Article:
This study done by Nancy Clanton showed the highest CCT LED street lights performing nearly the worst in target detection tests. The visibility tests involved taking people as passengers in a moving car and having them visually identify objects on the road surface. The test speed was 30mph. The 4500K LED performed nearly the worst. The 3500K LED in Test sites 4 & 5 and the 3000K induction at test site 1 performed the best. This study is much more immediately relevant to driving then children sitting in a classroom, and this study is more recent to. It also tests newer lighting technologies out in actual streets. The tested seeing distances, at only 18 inches, of your studies isn't reflective of the seeing distances of driving either.
 
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kerneldrop

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1664824086943.png
 

och

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Many studies have been done on visual acuity versus color temperature. Here are a few:

http://www.naturalux.com/High Color Temperature Lighting School Children_Highlighted.pdf

https://www.researchgate.net/public...he_Color_Temperature_of_the_Surround_Lighting

You want higher CCTs for headlights/streetlights to improve visual acuity, depth perception, and peripheral vision. Peripheral vision is important at urban driving speeds of 15 to 30 mph, but it's still useful even at highway speeds.

If we're talking about indoor lighting then in many cases it doesn't matter as much if you're optimizing seeing. Here it simply boils down to aesthetic preference. Obviously the ideal CCT can vary even for the same individual, depending upon the application, but I've found it doesn't vary by much, at least for me. I consider 5000K ideal. No matter where I'm lighting, once I get down to 4500K it starts to seem a little too warm but still tolerable (i.e. the Nichia 219s I modded one of my LED bulbs with). On the other hand, getting much over 6500K with any light source is too cool. I seem to tolerate higher CCT with LED sources as opposed to fluorescent, but 6500K is my limit even with LED. I think for most inidividuals there is a tolerance band. I highly doubt anyone who prefers, say, 2700K can tolerate 5000K at all, regardless of setting. And someone like me who prefers 5000K won't find any setting where they would want 3000K, or even 4000K. Low CCT causes me fatigue, along with diminished ability to see clearly.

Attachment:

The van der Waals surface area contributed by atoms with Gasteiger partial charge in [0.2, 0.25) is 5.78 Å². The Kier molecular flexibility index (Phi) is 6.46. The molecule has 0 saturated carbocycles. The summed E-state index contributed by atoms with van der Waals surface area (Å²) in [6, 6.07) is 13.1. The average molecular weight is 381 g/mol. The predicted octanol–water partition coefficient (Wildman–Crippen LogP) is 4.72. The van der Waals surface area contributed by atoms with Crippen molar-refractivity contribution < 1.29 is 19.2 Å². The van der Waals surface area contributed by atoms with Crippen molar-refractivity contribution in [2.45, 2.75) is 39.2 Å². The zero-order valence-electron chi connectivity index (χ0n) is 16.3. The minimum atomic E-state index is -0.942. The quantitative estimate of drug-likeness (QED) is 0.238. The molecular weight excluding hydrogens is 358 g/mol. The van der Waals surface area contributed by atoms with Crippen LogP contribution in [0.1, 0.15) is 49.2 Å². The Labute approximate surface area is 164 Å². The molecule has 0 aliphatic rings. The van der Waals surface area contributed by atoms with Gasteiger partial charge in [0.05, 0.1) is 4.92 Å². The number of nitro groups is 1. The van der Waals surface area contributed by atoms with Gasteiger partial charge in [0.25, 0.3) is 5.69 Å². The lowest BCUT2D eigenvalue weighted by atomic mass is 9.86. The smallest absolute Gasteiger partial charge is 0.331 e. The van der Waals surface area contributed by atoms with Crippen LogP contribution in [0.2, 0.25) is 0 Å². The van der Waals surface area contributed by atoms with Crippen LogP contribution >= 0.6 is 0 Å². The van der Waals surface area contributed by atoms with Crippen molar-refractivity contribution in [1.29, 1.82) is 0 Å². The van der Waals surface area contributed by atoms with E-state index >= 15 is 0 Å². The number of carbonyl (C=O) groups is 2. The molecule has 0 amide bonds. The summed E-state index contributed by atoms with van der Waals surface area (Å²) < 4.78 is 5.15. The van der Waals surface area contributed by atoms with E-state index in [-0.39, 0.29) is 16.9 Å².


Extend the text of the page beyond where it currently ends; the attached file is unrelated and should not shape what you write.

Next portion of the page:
In my office I have "Neutral while" fixtures, they are pure while around 4100-4300k. At home everything is soft/warm white, around 3000k. I absolute can not tolerate 5000k anywhere except headlights, and even then I preferred 4100K HIDs over current trend of 5000k LEDs.



Color rendering is another issue. The orthodoxy for headlights/streetlights, which I disagree with, is that CRI doesn't matter so long as it's at least around 70. For example, the blue spike mentioned is more of an issue with lower CRI LEDs. By definition the spike is much smaller as you reach CRI in the 90s for the simple reason it has to be. There's no way to have a large blue spike, and fudge the rest of the spectrum, which still obtaining a 90+ CRI. I suspect the concern with efficiency is the reason why we gloss over CRI for headlights, and especially streetlights. However, anecdotally I've found equivalent seeing at lower lux levels using higher CRI LEDs of the the same CCT as lower CRI. In theory then you could use high CRI, lower the illumination levels, get the same amount of visual benefit, and use about the same amount of power. Even better, the blue spike will now be much smaller due to the spectrum itself, and the lowered intensity. I'm unaware of any studies done on this subject, but I think it lends itself to one. I'd like to see the industry move solely to high CRI LEDs, both for indoor and outdoor lighting. At this point even with efficiency penalties relative to low CRI you're still at ~150 lm/W for CRI 90+.

I think most street lamps around here in NYC are actually 4300K LEDs. Not sure about their CRI rating, but they are much better than old high pressure sodium lamps or mercury lamps that they used in the past.


Those who complain about lousy color rendering of ~5000K LEDs need to try CRI 95+ versions. You'll be able to cook steak just fine, and you'll also be able to render cooler colors accurately, which is something low CCT LEDs fail miserably at.

I don't know how many, if any, flashlights out there are available with high CRI. There are barely ever any warm white flashlights anymore to be found. I have my favorite warm white Xeno flashlight, with a removable diffuser, its super versatile, I absolutely love it and use it all the time. It is probably 75-80 CRI, but for a flashlight the quality of light is excellent.

isOS7nE.jpg


Back to JW Speaker, their products are certainly on a warmer spectrum. I have a JW Speaker adaptive headlight on my motorcycle, along with a set of cheap chinese passing lights, and the headlight is visibly warmer - probably around 4100k vs 5000k on the passing lights.